Tesla Model 3 Crash Sends Scorching Battery Cells Into a Nearby House

Hundreds of battery cells flew out, and at least two smashed through windows.
Tesla Model 3 Crash Sends Scorching Battery Cells Into a Nearby House
Image credit: City of Corvallis Police Department via engadget

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This story originally appeared on Engadget

Tesla Model 3 owner crashed his car so hard, the electric vehicle’s battery broke apart and sent cells flying all over the area. The police department of Corvallis, Oregon has posted the details of the crash on Facebook, where it revealed that the owner was driving in excess of 100mph. Apparently, the driver lost control of the vehicle, sheared a power pole and then knocked over two trees and a telephone junction box. The impact broke the EV’s battery pack seal, causing hundreds of cells to scatter — at least two smashed through people’s windows, with one landing on a person’s lap and another landing on someone’s bed, starting a small fire.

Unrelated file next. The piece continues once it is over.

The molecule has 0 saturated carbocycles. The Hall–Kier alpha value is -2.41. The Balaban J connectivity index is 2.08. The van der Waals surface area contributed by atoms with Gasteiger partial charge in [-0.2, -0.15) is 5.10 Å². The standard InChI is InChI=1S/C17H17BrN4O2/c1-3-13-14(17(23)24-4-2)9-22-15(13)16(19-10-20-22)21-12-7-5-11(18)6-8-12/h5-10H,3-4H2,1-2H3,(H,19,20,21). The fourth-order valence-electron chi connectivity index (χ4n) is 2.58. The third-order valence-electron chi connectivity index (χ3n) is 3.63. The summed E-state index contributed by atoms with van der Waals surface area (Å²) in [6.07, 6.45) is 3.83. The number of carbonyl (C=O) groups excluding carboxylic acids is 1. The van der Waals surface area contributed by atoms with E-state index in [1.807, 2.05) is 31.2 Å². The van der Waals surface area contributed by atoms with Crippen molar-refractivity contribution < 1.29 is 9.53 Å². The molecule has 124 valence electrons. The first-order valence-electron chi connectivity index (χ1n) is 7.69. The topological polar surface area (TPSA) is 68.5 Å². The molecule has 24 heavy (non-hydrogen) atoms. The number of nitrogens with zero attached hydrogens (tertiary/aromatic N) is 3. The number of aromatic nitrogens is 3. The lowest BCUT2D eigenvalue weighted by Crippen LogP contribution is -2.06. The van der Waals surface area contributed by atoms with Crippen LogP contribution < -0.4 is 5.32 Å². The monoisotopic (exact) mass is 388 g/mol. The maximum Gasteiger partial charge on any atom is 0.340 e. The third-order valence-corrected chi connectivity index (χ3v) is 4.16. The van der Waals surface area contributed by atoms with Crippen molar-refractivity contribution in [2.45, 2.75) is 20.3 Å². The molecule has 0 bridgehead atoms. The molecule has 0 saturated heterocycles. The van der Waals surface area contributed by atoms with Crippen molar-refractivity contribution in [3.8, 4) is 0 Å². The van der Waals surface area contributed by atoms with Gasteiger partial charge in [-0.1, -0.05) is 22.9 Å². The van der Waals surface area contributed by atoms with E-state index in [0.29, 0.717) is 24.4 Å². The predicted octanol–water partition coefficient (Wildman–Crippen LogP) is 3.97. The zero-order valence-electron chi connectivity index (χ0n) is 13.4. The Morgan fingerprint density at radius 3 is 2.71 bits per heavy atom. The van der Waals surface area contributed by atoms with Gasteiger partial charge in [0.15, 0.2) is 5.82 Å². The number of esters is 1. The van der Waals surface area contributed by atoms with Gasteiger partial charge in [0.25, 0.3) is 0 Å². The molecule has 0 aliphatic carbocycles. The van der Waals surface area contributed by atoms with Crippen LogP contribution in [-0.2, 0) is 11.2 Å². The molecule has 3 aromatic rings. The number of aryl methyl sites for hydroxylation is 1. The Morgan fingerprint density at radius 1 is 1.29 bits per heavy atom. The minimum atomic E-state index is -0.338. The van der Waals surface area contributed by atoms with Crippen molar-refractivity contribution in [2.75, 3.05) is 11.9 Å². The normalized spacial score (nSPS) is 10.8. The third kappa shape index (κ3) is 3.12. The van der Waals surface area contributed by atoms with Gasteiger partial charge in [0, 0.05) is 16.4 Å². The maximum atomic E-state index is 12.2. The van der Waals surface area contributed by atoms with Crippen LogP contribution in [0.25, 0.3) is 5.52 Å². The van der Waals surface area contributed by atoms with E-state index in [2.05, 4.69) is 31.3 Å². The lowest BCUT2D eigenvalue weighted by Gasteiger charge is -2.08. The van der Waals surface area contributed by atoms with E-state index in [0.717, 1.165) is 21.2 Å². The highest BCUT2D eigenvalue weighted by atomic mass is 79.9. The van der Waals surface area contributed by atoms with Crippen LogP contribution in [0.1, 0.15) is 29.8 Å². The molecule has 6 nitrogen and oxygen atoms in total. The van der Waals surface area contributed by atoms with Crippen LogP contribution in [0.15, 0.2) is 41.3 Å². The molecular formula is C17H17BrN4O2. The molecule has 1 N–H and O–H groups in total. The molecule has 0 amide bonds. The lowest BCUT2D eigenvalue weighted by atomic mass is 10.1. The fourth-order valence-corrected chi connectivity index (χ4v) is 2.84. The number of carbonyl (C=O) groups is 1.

Related: Tesla Is on a Hiring Spree to Try to Reach 500,000 Annual Car Deliveries

According to a Model 3 battery teardown by YouTube creator Jack Rickard, the Model 3 battery pack already uses an epoxy that makes removing cells extremely difficult. While the collision may have just been too powerful for the epoxy, we’ve reached out to Tesla to ask what the company thinks happened and if it’s thinking of ways on how to prevent cells from flying out in the event of another crash in the future.

As you can guess, the vehicle itself was destroyed. One of its tires even flew with such force that it struck the second story of an apartment complex, enough to rupture the water pipes and flood the downstairs units. The driver himself made it out of the crash alive and tried to flee on foot — he allegedly tested positive for cannabis and was charged with a DUI. Now, the Corvallis police is asking residents to keep an eye out for cells in the area, since authorities may not have retrieved every single one of them. The cells can stay hot and cause burns for up to 24 hours, the cops warn, can release toxic fumes and leak harmful substances.

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